8oz Milk 100 IU
Whole Egg (Vitamin D is in the yolk) 18 IU

Bottom Line: Still use sunscreen to protect your skin, but make sure you take your multivitamin and vitamin D daily.

© Randy Bird, MS, RD, CSSD, CSCS and Randy Bird Sports Nutrition, 2010.

What you eat can affect your joints…

16 04 2010

Maintaining and regenerating cartilage and synovial (joint) fluid helps to avoid frictional damage to your joints.

Adequate daily intake of protein and water can be essential to maintain good levels of synovial fluid.
1. For protein, get at least 0.5 gram per pound of body weight.
2. For water, get at least 0.5 ounces per pound of body weight.

Omega-3 Fatty Acids can help joints by reducing inflammation.
Good sources are:
Salmon, Tuna, Sardines, Fish Oil, Walnuts, Canola Oil, & Flaxseed.

Both vitamin D and vitamin C are important as well.
1. Eat a fruit or vegetable with every meal or snack.
2. Take your multivitamin daily.
3. During the Fall & Winter, take your vitamin D supplement daily.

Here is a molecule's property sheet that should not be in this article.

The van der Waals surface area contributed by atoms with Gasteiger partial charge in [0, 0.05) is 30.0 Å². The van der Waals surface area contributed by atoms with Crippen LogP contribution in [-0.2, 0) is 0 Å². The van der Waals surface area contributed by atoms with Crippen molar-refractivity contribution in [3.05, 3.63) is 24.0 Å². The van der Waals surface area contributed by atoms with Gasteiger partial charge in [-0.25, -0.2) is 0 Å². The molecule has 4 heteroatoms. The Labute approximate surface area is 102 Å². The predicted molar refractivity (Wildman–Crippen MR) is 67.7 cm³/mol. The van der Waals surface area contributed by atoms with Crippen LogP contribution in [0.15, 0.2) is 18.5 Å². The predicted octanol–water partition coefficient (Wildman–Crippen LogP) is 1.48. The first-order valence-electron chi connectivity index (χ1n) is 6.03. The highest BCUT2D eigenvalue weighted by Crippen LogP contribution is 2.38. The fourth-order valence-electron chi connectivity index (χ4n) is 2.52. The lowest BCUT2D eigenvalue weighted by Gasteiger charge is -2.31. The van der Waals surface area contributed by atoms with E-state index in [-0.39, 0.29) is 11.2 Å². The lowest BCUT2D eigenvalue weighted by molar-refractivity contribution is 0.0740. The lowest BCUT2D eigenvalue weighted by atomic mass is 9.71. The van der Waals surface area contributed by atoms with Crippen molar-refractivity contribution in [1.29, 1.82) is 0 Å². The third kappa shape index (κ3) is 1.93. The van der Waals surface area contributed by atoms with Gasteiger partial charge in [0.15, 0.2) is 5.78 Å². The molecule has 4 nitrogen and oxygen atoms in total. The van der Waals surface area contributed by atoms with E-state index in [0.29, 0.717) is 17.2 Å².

Weight  | Protein (g/day) | Water (oz/day)
130 lbs  | 65—104 grams   | ≥ 65 ounces
160 lbs  | 80—128 grams   | ≥ 80 ounces
180 lbs  | 90—144 grams   | ≥ 90 ounces
200 lbs  | 100—160 grams | ≥ 100 ounces
220 lbs  | 110—176 grams | ≥ 110 ounces
250 lbs  | 125—200 grans  | ≥ 125 ounces
300 lbs  | 150—240 grams | ≥ 150 ounces

© Randy Bird, MS, RD, CSSD, CSCS and Randy Bird Sports Nutrition, 2010.

Eating Fish is Good For Your Brain…

7 04 2010

Some fish are great sources of the Omega-3 Fatty Acid, Docosahexaenoic Acid (DHA).  This fatty acid is a component of the brain.  Adequate amounts in the diet help promote optimal brain function.

Another Omega-3 Fatty Acid found in fish, Eicosapentaenoic Acid (EPA), has other benefits.  This fatty acid aids in reducing inflammation.

Potential Benefits of Omega-3 fats:
1. Improved brain function
2. Reduced inflammation
3. Reduced joint pain
4. Improved cardiovascular function (circulation)

Best Sources of DHA & EPA:
1. Salmon
2. Sardines
3. Mackerel
4. Tuna Steaks
Canned Tuna has 1/5 the amount of omega-3 as the tuna steak.

Eat fish at least 2-3 times per week.

© Randy Bird, MS, RD, CSSD, CSCS and Randy Bird Sports Nutrition, 2010.